Clytaemestra comes out of the palace and asks Cassandra to come inside with her. She promises to treat the princess with kindness, but Cassandra does not reply. Clytaemestra repeats her invitation. Cassandra continues to ignore her. Finally Clytaemestra loses her temper and goes inside again, muttering angrily.
There is a moment of silence, then Cassandra steps down from the chariot and cries out in despair that Apollo has destroyed her. The curiosity of the elders is aroused and they encourage her to continue speaking. When Cassandra realizes that she is standing outside the palace of Agamemnon, the House of Atreus, she begins to lament for herself. The elders question her. Cassandra's answers are disjointed and incoherent, but gradually her story becomes clear. She once rejected the advances of Apollo and was punished by him with the gift of prophecy. Now she is able to foretell the future, but Apollo's curse prevents anyone from believing her prophecies. The burden of being unable to communicate her vision is more painful than she can endure.
As she goes on lamenting, Cassandra enters into a prophetic ecstasy. She recounts the whole story of the curse on the House of Atreus, beginning with the feud between Atreus, the father of Agamemnon, and Thyestes, the father of Aegisthus. When Cassandra speaks about past events, the elders are able to understand and recognize that she is telling the truth. But then Apollo's curse takes effect. Cassandra is horrified by a vision of sin and bloodshed. She tries to tell the elders that Clytaemestra is about to murder Agamemnon, but they misunderstand and accuse her of lying. Cassandra realizes that there is no hope of convincing them. She becomes hysterical and foresees her own death and the coming of Orestes to avenge his father. Casting down her prophetic staff and wreath, Cassandra bravely enters the palace to meet her death.
The chorus chants a short lyric on the wickedness of prosperity. Suddenly Agamemnon's voice is heard from inside the palace, screaming that he has been stabbed. The elders mill about in confusion, wondering what course of action to follow. They are about to enter the palace when the doors swing open to reveal the dead bodies of Agamemnon and Cassandra. Clytaemestra is standing triumphantly beside the two corpses.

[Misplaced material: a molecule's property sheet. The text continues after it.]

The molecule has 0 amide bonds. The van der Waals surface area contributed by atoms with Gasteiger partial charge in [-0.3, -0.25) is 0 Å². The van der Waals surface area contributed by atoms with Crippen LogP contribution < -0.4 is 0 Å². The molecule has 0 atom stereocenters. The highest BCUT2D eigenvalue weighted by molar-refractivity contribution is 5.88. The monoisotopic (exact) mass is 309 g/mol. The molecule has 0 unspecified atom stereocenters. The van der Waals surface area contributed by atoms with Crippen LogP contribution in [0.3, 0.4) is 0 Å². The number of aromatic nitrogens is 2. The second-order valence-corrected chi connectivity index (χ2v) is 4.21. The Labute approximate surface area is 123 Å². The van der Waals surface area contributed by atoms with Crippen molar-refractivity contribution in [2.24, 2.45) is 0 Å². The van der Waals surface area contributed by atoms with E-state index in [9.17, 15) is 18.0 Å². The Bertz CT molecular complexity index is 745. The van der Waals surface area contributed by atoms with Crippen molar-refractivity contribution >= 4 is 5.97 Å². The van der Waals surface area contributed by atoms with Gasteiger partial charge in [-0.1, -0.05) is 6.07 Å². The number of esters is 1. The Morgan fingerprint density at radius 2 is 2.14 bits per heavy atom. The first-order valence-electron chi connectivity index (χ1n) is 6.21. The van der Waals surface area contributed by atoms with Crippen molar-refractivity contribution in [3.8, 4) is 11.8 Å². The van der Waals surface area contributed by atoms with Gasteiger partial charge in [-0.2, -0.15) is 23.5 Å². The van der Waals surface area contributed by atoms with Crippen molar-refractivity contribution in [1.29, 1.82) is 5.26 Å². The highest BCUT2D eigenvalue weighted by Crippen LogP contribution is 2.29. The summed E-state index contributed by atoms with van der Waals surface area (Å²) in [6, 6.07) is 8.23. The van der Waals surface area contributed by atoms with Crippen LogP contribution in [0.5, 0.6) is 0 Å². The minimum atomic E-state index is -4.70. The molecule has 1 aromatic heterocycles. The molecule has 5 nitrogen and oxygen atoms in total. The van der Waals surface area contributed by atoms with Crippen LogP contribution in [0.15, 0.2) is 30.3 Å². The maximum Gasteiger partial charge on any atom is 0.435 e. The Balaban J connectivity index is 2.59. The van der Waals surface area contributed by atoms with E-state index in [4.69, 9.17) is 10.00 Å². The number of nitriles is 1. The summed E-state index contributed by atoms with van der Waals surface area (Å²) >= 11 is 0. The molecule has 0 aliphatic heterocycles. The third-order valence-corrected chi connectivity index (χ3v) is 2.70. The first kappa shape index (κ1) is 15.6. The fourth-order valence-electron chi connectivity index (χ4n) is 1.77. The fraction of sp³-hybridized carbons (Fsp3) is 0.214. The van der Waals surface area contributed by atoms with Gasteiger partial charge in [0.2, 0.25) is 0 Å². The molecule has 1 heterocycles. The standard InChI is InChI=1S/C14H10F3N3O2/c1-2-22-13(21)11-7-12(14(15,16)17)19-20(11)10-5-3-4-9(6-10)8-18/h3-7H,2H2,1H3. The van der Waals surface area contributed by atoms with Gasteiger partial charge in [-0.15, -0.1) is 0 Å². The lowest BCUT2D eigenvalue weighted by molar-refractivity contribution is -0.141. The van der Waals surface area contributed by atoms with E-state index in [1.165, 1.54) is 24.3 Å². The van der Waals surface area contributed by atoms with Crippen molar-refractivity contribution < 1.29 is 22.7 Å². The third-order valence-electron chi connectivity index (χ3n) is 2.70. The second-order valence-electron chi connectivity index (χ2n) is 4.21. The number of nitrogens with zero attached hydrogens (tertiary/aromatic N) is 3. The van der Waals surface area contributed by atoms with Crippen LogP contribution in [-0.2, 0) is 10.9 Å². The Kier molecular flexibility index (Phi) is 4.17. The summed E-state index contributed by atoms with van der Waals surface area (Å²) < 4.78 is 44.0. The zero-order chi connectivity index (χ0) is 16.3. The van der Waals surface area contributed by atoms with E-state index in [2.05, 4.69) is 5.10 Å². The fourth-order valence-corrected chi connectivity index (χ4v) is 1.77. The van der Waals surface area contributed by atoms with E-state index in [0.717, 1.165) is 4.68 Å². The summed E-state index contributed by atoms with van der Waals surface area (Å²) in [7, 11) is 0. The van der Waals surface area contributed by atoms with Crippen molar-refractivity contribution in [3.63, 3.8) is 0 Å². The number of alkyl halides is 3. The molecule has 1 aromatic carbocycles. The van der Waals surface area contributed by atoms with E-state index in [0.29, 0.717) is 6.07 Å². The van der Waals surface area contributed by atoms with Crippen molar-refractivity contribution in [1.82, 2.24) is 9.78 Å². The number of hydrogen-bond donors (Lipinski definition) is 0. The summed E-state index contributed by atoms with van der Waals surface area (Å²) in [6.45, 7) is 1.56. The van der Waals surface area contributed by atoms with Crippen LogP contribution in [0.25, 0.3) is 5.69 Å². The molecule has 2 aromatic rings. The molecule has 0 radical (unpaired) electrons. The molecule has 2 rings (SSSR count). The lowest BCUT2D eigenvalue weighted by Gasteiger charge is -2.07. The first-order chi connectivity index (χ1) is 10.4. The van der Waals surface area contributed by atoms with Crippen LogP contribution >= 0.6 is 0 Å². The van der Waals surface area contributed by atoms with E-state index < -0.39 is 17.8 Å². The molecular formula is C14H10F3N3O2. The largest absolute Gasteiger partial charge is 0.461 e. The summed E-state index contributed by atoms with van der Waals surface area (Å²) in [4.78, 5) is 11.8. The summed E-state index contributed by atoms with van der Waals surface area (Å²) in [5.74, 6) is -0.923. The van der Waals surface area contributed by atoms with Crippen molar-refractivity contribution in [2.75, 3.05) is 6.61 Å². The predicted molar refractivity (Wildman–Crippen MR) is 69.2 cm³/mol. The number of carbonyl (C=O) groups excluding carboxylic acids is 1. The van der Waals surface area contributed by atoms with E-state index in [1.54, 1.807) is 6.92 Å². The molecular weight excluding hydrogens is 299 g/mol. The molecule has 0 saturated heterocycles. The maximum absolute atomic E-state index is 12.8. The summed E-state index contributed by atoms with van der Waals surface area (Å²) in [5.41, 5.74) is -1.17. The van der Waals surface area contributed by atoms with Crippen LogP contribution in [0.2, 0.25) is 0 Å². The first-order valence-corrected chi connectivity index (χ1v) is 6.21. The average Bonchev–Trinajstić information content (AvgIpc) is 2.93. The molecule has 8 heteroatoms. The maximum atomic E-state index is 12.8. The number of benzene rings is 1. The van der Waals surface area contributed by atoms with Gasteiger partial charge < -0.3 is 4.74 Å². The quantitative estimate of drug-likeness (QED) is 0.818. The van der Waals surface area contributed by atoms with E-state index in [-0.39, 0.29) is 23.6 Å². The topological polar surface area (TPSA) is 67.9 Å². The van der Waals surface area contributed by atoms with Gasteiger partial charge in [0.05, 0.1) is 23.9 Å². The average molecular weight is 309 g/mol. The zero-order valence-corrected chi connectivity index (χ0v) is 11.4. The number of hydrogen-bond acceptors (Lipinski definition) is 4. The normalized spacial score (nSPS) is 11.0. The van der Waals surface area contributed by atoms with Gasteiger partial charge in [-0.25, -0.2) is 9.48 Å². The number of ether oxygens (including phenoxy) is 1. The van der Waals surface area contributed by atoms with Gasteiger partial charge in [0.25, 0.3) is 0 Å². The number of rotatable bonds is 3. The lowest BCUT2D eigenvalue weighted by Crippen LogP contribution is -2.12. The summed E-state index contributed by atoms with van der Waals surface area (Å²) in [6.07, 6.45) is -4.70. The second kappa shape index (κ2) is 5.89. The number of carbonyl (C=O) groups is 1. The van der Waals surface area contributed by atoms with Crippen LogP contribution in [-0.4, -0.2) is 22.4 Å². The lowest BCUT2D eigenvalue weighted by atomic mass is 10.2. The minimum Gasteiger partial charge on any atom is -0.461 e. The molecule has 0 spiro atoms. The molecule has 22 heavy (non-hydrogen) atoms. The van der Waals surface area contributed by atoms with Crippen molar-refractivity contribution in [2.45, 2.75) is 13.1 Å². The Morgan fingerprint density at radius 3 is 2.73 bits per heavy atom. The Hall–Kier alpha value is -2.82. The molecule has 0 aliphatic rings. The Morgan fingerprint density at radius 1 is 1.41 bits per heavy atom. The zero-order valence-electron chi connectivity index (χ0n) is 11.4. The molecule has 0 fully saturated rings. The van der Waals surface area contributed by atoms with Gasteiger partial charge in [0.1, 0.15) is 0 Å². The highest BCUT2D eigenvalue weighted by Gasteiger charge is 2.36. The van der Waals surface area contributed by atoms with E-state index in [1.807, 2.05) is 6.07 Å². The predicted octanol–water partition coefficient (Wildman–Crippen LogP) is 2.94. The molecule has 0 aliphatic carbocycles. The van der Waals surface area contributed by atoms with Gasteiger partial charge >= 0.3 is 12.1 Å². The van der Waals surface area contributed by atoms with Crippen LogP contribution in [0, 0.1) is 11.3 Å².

The result of the short confrontation between Clytaemestra and Cassandra is in striking contrast to Clytaemestra's duel with Agamemnon. By her silence, the Trojan captive shows herself to be a match for the Argive queen.
Cassandra's silence contributes to a feeling of tension, which explodes suddenly after Clytaemestra goes into the palace. Cassandra is a human symbol of Agamemnon's wickedness — he has slain her family, destroyed her home, and violated her in defiance of her sacred oath of chastity. Cassandra's presence underlines the reasons why the gods will allow Agamemnon to be murdered. In a long lyrical speech in which Time seems to be suspended, Cassandra recounts the full circle of sins — past, present, future — that haunt the House of Atreus. She foresees no hope for reconciliation or an end to the curse, for she believes that humanity inevitably is made to suffer at the hands of the gods. At the end of this powerful speech, Cassandra accepts her own fate with dignity. Her last words — "Alas, poor men, their destiny . . ." — generalize her tragic end into the great tragic experience of all humanity, broadening the meaning of the trilogy so that it refers to the most important problems of human religious speculation. Unlike Agamemnon, Cassandra is fully aware of her impending death. At the conclusion of this speech, she enters the palace and dies in silence while Agamemnon's screams echo around her.